4. The situation is similar with music. Certainly within the community there are talented people who want to create their beloved music in their own language, conveying and sharing in the lyrics values that are important to them. The next step will be to promote involvement in social media. Most social networking sites allow us to create fun pages and video channels, and this is the easiest way to reach the world. Even though initially there will not be a wide audience, it is good to remember that “once something appears on the Internet, it never leaves”. Masterpieces of revitalization will be available in every corner of the world!

5. Psychologist. I think this is one of the most important elements, because it affects the activities of all people in the community. A qualified psychologist can spread a “security umbrella” over the entire project. The concept of a safe monolingual space in which students can communicate only in the Nahuatl was introduced during the Revitalization Seminar. I think it would be advantageous to work with a psychologist who will be able to convince people to stop to being ashamed or afraid to speak in their own language and dialect. Such a person would understand where revitalization encounters obstacles, why people close down when faced with their identity, and how different social or age groups should be worked with. Revitalization is not limited to working with the language simplifying it, documenting and describing it. It entails working with people, many of whom may, of their own accord, have renounced the use of their own native language, or have, in the past, been forced to do so. This also implies working with children, who should be raised in the culture of their ancestors. Their families should be their role model for being proud of their diversity. The psychologist would help people to stop perceiving their own language as primitive.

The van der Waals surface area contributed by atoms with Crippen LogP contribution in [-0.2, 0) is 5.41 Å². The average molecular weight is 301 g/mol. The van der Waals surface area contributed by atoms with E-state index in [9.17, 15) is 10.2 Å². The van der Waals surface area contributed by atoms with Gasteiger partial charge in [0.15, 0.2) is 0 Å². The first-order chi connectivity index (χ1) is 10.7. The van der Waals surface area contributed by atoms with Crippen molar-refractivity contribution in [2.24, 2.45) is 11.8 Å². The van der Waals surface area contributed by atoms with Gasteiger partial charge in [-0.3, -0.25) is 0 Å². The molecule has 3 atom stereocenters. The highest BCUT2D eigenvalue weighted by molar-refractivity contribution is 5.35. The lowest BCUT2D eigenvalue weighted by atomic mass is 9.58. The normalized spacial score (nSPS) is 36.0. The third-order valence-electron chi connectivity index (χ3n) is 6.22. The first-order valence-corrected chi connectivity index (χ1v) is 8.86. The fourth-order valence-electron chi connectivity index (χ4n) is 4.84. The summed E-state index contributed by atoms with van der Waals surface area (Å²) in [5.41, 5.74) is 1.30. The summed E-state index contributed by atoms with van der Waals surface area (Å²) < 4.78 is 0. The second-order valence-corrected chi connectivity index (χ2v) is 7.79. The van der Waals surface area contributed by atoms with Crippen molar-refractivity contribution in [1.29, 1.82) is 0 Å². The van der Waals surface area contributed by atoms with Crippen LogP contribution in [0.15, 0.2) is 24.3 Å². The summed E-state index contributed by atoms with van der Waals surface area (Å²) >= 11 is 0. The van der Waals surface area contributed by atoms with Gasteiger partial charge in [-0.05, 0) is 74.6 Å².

As I wrote at the beginning, revitalization should be conducted in a comprehensive manner but also wisely. I don’t think that we should treat native speakers as "superhuman" just because they speak dying tongues. The dominant culture and language society will combat it. I believe that a skillful psychological approach will make the dominant society want to coexist with such unique cultures and their languages. At the same time we can’t let the minority be treated as part of the folklore. Instead, it should be treated as a valuable cultural partner. If the dominant society accepts revitalization, then we find in it a strong ally and advocate.

That's all I can write about the topic without going into details. I am not a specialist; however, during class I heard many opinions confirming the correctness of this approach. Perhaps I have approached the subject with excessive optimism, but looking at your hard work and the successes you shared with us during the presentations, allowed me to believe that even a language can be saved or resurrected from oblivion.